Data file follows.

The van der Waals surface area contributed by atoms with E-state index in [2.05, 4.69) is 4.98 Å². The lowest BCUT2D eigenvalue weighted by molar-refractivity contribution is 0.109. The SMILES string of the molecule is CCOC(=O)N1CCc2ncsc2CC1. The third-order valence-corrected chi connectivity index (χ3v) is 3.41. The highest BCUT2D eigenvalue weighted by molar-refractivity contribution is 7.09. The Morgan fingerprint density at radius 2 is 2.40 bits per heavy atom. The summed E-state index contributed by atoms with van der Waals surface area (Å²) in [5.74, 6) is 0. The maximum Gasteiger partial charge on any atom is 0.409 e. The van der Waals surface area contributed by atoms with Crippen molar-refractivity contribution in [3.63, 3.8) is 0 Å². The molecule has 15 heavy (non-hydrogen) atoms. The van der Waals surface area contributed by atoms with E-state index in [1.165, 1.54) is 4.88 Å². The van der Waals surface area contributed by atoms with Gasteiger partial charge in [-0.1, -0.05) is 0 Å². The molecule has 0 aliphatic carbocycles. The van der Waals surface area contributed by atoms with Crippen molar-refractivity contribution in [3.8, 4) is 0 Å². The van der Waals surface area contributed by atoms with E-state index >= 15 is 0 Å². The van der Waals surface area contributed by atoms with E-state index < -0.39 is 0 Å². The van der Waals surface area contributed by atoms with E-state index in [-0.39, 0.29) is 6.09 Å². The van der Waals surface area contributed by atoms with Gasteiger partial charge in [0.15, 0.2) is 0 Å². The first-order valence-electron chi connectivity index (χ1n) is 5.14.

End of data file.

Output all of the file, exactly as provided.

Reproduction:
The van der Waals surface area contributed by atoms with E-state index in [2.05, 4.69) is 4.98 Å². The lowest BCUT2D eigenvalue weighted by molar-refractivity contribution is 0.109. The SMILES string of the molecule is CCOC(=O)N1CCc2ncsc2CC1. The third-order valence-corrected chi connectivity index (χ3v) is 3.41. The highest BCUT2D eigenvalue weighted by molar-refractivity contribution is 7.09. The Morgan fingerprint density at radius 2 is 2.40 bits per heavy atom. The summed E-state index contributed by atoms with van der Waals surface area (Å²) in [5.74, 6) is 0. The maximum Gasteiger partial charge on any atom is 0.409 e. The van der Waals surface area contributed by atoms with Crippen molar-refractivity contribution in [3.63, 3.8) is 0 Å². The molecule has 15 heavy (non-hydrogen) atoms. The van der Waals surface area contributed by atoms with E-state index in [1.165, 1.54) is 4.88 Å². The van der Waals surface area contributed by atoms with Gasteiger partial charge in [-0.1, -0.05) is 0 Å². The molecule has 0 aliphatic carbocycles. The van der Waals surface area contributed by atoms with Crippen molar-refractivity contribution in [3.8, 4) is 0 Å². The van der Waals surface area contributed by atoms with E-state index >= 15 is 0 Å². The van der Waals surface area contributed by atoms with E-state index < -0.39 is 0 Å². The van der Waals surface area contributed by atoms with E-state index in [-0.39, 0.29) is 6.09 Å². The van der Waals surface area contributed by atoms with Gasteiger partial charge in [0.15, 0.2) is 0 Å². The first-order valence-electron chi connectivity index (χ1n) is 5.14.